3. Art and cultural activism in the periphery / artistic practices in the periphery
What can the periphery teach us? Can the periphery, during a period of intense changes in the global world, and especially in its main actors, become an alternative model, which, due to circumstances, developed according to different laws and, in some organic way, developed its original tactics and strategies of existence?
To find answers to these questions at the level of a cultural worker, can be to overcome the unconditionality of the „Center – Periphery” paradigm. Or get out of it through communicative, artistic, and everyday practices. In contrast to transferring them to the context of the periphery from the conditional center, cultural workers can search for ways to create discourse within the peripheral environment, which is often not perceived as a creating environment, but rather a perceiving one. Thus, a change in the behavioural approach leads first to a change in point of view, and then to a change in the perception of roles and established relations.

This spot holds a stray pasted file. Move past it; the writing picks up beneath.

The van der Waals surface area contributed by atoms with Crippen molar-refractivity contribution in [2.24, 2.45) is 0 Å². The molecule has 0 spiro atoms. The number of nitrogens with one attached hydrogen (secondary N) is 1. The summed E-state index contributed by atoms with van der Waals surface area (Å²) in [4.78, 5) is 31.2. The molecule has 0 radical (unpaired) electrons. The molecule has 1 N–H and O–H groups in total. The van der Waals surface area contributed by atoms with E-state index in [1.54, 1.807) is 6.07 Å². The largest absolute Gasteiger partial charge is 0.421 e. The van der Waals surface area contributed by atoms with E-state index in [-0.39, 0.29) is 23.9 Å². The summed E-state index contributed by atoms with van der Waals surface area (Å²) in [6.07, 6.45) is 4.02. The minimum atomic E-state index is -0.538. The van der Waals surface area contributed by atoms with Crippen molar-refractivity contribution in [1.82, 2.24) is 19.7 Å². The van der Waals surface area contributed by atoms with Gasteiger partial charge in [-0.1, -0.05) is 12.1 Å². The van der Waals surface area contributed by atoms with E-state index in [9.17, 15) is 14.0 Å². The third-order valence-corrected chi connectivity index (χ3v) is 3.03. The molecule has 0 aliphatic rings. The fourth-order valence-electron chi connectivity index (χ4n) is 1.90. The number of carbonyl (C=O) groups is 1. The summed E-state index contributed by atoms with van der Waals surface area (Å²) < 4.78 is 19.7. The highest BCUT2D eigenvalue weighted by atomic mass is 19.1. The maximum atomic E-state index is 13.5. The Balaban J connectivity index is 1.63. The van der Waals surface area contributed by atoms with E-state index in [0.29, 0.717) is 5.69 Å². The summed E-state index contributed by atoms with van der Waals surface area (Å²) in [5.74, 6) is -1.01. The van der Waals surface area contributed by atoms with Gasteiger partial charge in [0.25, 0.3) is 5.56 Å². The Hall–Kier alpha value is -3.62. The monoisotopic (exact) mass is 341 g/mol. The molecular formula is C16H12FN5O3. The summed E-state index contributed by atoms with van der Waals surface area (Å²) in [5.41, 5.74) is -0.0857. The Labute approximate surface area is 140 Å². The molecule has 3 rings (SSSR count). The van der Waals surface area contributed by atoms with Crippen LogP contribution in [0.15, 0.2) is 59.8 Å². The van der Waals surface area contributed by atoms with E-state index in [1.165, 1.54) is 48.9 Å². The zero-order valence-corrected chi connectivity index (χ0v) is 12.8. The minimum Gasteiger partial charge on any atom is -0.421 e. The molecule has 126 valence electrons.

On a pragmatic level, the cultural worker can start by asking what methods of work will help me to build a dialogue with space where institutions and cultural infrastructure are missing? Does this mean a revision of the main artistic and behavioural approaches? Where is the line between provocative intervention in the social landscape and other forms of interaction based on coexistence with it through the search for common practices, creating situations and platforms for meeting and dialogue?